He was not happy with that and continued:

“Gone off on one” a bit trying to understand whether URLs are some kind of perpetual obligation under accepted webmaster etiquette and bet practice

I found this essay which is interesting. It contains an interesting quote:

“Any URL that has ever been exposed to the Internet should live forever: Never let any URL die since doing so means that other sites that link to you will experience linkrot.”

But also quotes the World Wide Web Consortiums standard that a server may return a 410 in which case the requester should remove their link or a 301 in which case they should amend it. So clearly, there is some room for debate as to where the burden of responsibility actually lies or perhaps how it should be shared.

I think that the practical reality is that no-one wants to maintain forever all the 301 redirects for any page that they have ever had on their domain. I feel that there needs to be a statute of limitations whereby once honour has been satisfied they can be withdrawn.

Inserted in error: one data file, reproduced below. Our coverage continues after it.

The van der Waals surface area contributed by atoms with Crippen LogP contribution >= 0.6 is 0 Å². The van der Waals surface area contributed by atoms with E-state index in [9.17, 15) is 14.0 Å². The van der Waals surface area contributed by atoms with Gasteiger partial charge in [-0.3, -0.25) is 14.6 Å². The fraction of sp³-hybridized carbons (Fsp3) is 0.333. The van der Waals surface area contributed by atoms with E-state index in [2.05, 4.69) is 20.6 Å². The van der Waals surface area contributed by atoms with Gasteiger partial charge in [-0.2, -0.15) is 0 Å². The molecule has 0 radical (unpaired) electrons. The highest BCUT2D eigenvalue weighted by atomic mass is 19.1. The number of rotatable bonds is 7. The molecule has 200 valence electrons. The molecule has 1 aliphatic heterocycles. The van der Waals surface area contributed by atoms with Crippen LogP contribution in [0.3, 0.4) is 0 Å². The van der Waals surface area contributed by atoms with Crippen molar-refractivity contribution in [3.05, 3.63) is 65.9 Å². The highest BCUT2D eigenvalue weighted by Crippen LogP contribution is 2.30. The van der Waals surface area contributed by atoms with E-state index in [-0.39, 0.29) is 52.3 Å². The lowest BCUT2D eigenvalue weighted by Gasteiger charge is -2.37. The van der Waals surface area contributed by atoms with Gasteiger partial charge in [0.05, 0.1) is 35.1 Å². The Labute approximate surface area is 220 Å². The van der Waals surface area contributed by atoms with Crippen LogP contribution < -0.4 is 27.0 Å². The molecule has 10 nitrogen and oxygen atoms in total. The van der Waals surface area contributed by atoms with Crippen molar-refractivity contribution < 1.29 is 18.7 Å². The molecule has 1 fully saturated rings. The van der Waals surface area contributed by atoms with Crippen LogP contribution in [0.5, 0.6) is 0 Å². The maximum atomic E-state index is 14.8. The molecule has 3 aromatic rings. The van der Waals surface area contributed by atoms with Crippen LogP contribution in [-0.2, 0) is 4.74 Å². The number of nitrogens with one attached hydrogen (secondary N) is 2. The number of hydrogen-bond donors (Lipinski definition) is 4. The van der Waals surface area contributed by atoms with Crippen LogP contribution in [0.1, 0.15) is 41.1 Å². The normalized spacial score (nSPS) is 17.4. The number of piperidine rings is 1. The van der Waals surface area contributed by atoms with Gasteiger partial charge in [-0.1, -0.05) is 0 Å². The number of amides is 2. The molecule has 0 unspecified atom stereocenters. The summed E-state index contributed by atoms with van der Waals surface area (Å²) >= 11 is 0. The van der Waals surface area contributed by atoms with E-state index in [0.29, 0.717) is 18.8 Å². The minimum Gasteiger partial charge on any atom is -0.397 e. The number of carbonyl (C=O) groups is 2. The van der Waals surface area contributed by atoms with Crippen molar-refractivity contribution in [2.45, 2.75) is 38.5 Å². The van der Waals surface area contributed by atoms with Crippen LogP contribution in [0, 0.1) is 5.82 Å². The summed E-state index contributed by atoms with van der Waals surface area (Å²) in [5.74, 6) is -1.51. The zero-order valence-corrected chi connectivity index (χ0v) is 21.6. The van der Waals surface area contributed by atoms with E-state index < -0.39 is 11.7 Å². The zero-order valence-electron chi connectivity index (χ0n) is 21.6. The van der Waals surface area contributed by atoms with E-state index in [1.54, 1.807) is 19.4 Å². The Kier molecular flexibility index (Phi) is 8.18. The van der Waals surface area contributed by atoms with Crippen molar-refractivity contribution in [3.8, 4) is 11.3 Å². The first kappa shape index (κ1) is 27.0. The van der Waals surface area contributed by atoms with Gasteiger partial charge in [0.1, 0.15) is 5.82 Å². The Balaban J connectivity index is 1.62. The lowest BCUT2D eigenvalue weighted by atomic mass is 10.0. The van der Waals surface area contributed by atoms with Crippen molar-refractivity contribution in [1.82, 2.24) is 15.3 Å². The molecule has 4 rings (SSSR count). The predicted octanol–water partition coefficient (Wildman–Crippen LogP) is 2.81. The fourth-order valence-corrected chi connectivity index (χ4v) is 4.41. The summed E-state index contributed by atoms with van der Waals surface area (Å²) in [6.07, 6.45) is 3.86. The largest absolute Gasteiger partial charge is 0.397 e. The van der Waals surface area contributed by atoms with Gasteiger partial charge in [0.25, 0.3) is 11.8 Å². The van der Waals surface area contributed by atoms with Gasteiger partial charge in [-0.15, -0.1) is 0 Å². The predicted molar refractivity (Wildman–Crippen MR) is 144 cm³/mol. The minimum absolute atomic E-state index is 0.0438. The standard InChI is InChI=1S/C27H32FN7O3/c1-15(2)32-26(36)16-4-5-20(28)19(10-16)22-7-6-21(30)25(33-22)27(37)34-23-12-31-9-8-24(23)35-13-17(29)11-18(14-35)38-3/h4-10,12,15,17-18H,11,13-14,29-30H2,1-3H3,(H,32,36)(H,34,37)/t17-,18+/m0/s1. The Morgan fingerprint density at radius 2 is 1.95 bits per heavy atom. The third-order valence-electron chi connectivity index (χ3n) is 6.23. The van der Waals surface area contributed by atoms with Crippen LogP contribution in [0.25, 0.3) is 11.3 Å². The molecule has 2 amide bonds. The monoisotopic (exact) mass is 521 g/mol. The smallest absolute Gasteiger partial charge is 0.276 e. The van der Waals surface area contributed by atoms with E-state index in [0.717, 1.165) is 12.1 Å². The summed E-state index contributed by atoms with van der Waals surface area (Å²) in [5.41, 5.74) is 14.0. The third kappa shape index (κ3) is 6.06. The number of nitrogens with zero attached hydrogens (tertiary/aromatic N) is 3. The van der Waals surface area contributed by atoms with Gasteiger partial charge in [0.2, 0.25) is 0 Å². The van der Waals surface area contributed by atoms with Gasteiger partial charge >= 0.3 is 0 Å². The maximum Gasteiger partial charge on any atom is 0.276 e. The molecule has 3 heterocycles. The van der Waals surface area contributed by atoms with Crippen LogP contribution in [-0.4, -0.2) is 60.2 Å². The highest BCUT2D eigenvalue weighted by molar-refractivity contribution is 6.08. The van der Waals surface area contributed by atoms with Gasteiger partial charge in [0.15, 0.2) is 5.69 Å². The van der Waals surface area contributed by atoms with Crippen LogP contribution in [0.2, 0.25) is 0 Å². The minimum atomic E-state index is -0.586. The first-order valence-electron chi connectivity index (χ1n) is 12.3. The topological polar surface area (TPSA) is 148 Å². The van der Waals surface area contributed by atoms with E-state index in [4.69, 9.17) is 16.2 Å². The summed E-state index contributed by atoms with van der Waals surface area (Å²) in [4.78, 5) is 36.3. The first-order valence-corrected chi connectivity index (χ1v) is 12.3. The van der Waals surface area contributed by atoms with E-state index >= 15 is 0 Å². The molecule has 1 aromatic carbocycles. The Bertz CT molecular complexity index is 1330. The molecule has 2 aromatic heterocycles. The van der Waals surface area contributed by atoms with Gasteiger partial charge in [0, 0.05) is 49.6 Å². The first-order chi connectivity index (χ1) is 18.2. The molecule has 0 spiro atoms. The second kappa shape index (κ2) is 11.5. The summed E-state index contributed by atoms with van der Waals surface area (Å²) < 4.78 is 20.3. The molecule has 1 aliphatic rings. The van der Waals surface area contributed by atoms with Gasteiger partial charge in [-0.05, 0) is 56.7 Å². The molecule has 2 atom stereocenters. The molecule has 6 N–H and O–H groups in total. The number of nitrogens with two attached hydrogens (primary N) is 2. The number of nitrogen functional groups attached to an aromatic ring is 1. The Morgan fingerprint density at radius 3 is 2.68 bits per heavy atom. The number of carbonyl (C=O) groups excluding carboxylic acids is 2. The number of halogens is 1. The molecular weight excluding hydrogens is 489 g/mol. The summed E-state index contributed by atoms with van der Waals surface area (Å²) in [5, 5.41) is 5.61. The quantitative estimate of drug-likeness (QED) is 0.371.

I am afraid that I cannot be any more explicit than this – it is an interesting discussion (for anal people like me). Would be interested in hearing your thoughts.

Social media and democracy – Part 2 (in light of civilserfgate)

Resistance is futile, I was really trying not to say anything about all of the media reports on the civil serf blogger, and the news in the Timesonline today that Sir Gus O’Donnell (aka Sir GO’D) is about to (finally) release the guidelines for civil servants on engaging in the social media space. However, the charming Simon McManus linked to my social media and democracy post, was himself linked to from the Guardian and so I thought it would be churlish not to say anything.